MillenniCon 29 Recap
I was Guest of Honor (GoH – pronounced “go”) at MillenniCon 29 this weekend, where a good time was had by all. And at the traditional GoH reception on Friday night, the convention unveiled a beautiful sheet cake which was the size of my car–and decorated with themes from my Esther Diamond fantasy series, which I found especially thoughtful. (Note the diamond, the comedy-tragedy dual-mask image that’s the traditional symbol of thespians like Esther, and the books. Also, the cake was yummy!)
MillenniCon is a science fiction/fantasy fannish convention in the Cincinnati/Dayton/Ohio Valley area, so it’s local to me (I’m a longtime Cincinnatian and now live in Northern Kentucky–so close to Cincinnati than I can easily walk to downtown Cinti, across the Ohio River, and can see parts of it from my back yard.) They like to feature local sf/f writers, and past GoHs include fellow Cincinnatians Mike Resnick (my dad) and Stephen Leigh aka S.L. Farrell, as well as Midwestern residents John Scalzi, Jim Hines, Eric Flint, and Tobias Buckell. Over the years, they’ve also brought in guests from farther afield, including Robert Sawyer, Connie Willis, Catherine Asaro, David Brin, Larry Niven, Lois McMaster Bujold, Joe Haldeman, and so on. As you can imagine, I am honored to be in such company.
Before opening ceremonies (generally pretty unceremonial in the sf/f world, but always fun and friendly), my fearless GoH liaison Cheryl, responsible all weekend for making sure I didn’t disappear down a manhole or get lost in the laundry, took me and several others out for dinner, including former MillenniCon GoH and friend-of-con David Drake. Later on, after the GoH reception back at the hotel and some evening programming (during which I confessed to enjoying Elvis Presley movies), there was the usual round of parties. (As I have said before, the sf/f world is mostly about the parties, not the books.)
I was settling down to sleep around 2am that night when I realized I had forgotten a bunch of essential things at home–such as something to read to the audience at my reading in the morning–so I made a middle-of-the-night trek back to my house across the river to get forgotten items. Upon arriving home, I surprised the Infamous Hector in the middle of constructing a catapult in the cellar by using–it seemed–pieces of a Scrabble game he had liberated from the top shelf (9 feet high) in an upstairs closet. So it was a rather long night.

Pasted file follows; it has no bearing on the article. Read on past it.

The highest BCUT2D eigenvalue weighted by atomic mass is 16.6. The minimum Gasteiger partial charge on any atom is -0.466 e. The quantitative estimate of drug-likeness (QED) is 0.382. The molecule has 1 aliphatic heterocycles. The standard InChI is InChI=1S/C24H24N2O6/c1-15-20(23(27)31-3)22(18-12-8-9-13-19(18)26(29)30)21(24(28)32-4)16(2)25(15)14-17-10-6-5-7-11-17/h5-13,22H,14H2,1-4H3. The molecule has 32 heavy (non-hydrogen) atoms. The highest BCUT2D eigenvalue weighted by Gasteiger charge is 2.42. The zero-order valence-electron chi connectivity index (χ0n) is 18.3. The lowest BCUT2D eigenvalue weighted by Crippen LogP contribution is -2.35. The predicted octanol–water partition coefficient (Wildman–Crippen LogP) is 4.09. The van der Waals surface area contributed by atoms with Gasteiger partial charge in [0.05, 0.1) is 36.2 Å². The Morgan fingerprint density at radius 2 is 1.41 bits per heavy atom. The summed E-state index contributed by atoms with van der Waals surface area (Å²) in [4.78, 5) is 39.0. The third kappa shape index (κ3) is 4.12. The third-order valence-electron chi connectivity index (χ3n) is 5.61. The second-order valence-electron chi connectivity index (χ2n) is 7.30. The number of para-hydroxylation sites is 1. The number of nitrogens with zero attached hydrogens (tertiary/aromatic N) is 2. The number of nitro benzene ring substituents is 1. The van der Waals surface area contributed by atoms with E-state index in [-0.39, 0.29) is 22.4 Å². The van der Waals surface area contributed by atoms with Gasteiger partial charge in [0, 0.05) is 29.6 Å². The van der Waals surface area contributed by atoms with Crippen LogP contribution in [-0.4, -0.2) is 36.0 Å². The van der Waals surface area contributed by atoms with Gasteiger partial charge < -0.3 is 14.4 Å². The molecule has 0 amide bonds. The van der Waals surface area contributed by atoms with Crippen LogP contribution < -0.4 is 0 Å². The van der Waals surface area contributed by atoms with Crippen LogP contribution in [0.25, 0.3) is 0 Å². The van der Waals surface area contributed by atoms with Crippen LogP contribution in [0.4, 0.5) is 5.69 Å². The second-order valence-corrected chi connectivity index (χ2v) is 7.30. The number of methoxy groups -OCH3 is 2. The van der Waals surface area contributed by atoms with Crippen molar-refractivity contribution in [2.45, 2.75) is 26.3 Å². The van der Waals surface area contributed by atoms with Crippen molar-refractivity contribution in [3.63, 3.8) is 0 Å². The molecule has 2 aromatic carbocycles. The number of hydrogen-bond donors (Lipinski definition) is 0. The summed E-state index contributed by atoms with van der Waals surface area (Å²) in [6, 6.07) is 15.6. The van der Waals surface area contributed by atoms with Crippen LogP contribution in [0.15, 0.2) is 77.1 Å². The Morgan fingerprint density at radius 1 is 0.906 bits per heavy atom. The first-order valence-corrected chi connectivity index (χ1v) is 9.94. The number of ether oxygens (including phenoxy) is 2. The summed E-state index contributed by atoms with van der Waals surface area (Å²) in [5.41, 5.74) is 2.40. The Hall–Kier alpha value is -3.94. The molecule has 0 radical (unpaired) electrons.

Like many others at MillenniCon, I was jailed the next day. (This is a fundraiser whereby people pay a few dollars to arrest and imprison anyone of their choice for 5-15 minutes in a temporary jail that’s constructed in the lobby. The jailer is a well-armed Klingon, so I went quietly, officer.) That evening, writer Stephen Leigh aka SL Farrell, who has been publicly performing in rock bands for decades, did a great job of entertaining the audience during the intermission at the masquerade while we waited for the judges to deliberate and make their decisions. Afterwards, on my way to the parties, I saw a giant blue sea monster in the hallway, and everyone said I’d had enough to drink. But I saw it again the next day, too, after all the effects of wine and questionable company had worn off. Hah!
Sunday wrapped up with some more programming, during which time I realized that I probably shouldn’t spend so much time at parties when I have a heavy programming schedule, since I am not quite the spring flower that I used to be.
Overall, I believe that being a good GoH means being polite and accessible, available to committee and attendees during most waking hours during the con, well-prepared on programming, and courteous to everyone who has shown up in hopes of having a nice time. So I tried hard to follow that example, since that’s all much easier than, oh, writing a book, and certainly not a lot to ask of an author in exchange for making her the honored guest of a convention.
And concoms make it a very positive experience for the GoH by running a good con where everyone has a good time, as well as extending warm hospitality to the GoH. All of which was the case at MillenniCon, which was a happy experience for me and, as far as I could tell, for everyone else, too.
Next year is MillenniCon’s 30th anniversary, for which they’re planning big festivities, including inviting back some former GoHs, such as my dad and my friend Jim Hines–so I’ll certainly be in attendance!